Despite global lockdowns during the ongoing COVID-19 pandemic, the development of gene therapy products is on a significant upward curve.

Tony Hitchcock

April 6, 2021

3 Min Read
Bursting the bubble: COVID-19 and the gene therapy skills base
Image c/o Cobra Biologics

Despite various global lockdowns during the ongoing COVID-19 pandemic, the development of gene therapy products is on a significant upward curve with record fundraising in 2020.

However, manufacturing is an increasing bottleneck in realizing the full potential of many DNA and viral vector facilities, and COVID vaccine production will have undoubtedly exposed this shortfall in production capacity. Such a deficit was and is being addressed on one level by significant investment in production facilities, and secondly by the development of improved ATMP technologies.


Image c/o Cobra Biologics

Stepping up the skills base

To deliver on these investments also requires a diverse and highly skilled work force, and here lies the key challenge. How to address the skills shortage? The issue is a major challenge for both the biotech sector as a whole and governments looking to support the production of multiple COVID-19 vaccines, therapies and diagnostics, as well as existing and new therapies. There is an increasingly clear need to establish a long-term strategy to grow the required skills base.

COVID-19 has highlighted not only the need for the rapid production of vaccines, but the benefit of having a robust life sciences industry to all, raising awareness in schools, colleges, universities and wider society. However, there still seems to be a limited appreciation of the pharmaceutical, let alone the biopharmaceutical, career opportunities that are available. As an industry we have struggled to engage in STEM activities as, unlike the engineering sector, our activities are not always tangible to prospective students. We need to address this by engaging earlier in a students career and providing demonstrable information to the general public on potentially a global scale.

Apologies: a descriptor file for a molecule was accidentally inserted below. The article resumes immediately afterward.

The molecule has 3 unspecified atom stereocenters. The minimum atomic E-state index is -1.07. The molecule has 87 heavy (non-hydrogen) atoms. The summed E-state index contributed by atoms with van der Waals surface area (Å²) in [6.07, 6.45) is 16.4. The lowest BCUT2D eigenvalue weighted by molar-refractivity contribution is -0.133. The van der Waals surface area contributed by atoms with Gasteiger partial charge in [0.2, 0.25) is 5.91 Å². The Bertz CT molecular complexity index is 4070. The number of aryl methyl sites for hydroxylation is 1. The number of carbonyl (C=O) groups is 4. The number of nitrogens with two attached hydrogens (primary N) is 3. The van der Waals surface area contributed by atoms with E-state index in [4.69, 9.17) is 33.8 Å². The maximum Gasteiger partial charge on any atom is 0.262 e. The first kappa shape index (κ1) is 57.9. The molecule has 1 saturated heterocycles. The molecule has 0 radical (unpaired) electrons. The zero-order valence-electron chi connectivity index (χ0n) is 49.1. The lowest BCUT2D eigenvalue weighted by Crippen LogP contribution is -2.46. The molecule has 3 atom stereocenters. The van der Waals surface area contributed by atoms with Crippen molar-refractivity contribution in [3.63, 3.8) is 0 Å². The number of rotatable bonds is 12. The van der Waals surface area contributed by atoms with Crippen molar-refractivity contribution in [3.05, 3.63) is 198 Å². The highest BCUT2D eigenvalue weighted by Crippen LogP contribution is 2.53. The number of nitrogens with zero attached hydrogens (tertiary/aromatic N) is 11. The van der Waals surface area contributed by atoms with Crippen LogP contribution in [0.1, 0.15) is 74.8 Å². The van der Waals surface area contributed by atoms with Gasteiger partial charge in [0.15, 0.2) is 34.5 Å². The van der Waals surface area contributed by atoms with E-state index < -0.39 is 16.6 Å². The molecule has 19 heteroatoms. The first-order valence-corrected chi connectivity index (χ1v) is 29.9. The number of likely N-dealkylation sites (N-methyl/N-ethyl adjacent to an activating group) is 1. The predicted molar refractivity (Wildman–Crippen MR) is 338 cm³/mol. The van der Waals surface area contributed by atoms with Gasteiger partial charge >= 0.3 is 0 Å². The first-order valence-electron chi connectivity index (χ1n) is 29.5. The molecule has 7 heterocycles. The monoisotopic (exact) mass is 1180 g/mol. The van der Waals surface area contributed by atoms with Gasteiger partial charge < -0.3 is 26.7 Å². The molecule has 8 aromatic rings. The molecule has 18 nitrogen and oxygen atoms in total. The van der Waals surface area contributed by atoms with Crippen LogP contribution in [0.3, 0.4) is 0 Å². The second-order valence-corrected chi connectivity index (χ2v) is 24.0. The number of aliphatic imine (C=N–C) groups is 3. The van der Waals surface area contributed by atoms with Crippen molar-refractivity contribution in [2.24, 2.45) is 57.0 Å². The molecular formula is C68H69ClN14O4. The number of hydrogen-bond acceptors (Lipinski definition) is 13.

Today, the development and production of COVID-19 vaccines and therapies provide an evocative route to engage with schools and academic institutes to highlight what the industry does, how it benefits society, the opportunities within and how people from all backgrounds can be part of it.

Harnessing opportunities

To address this skills shortage, we also need to bring people in from outside the industry. To my mind one of the main shortcomings is that we all too often believe that our manufacturing challenges are somehow unique to the sector and that only people from within the biopharmaceutical sector can solve our problems. However, the reality is that many other industries operate within highly regulated environments such as the aerospace and automotive sectors. The COVID-19 crisis has led to a large number of highly skilled people losing their jobs, and now is the time to reach out to these people, to bring new skills and mindsets into the industry to help address the manufacturing challenges we currently face.

Training is key

To develop people entering the industry, training is going to be critical; biopharmaceutical production is complex, requiring a broad range of skills and backgrounds from process development through to operations, analytical and quality systems, project and logistical management. Whilst the industry has been successful at recruiting graduates into research roles, there is a much greater challenge around attracting staff into process development and manufacturing.

In the UK, we have established successful apprenticeship schemes such as the Advanced Therapies Apprenticeship Community (ATAC), but these alone will not meet the needs of the sector. The industry also must improve its engagement with academic centers to develop a workforce at multiple levels with the required skill bases, both through full time and part time educational courses, that have a much greater level of focus in the manufacturing and production of biotherapeutics.

In conclusion, despite the many challenges that the COVID-19 crisis has created for so many people across the globe, we must also recognize the opportunities. The cell and gene therapy sector should harness this and seek to “burst the bubble” around the sector, allowing it to be seen as a critical business that’s contribution is recognized across society and one which people from all backgrounds can contribute to.

You May Also Like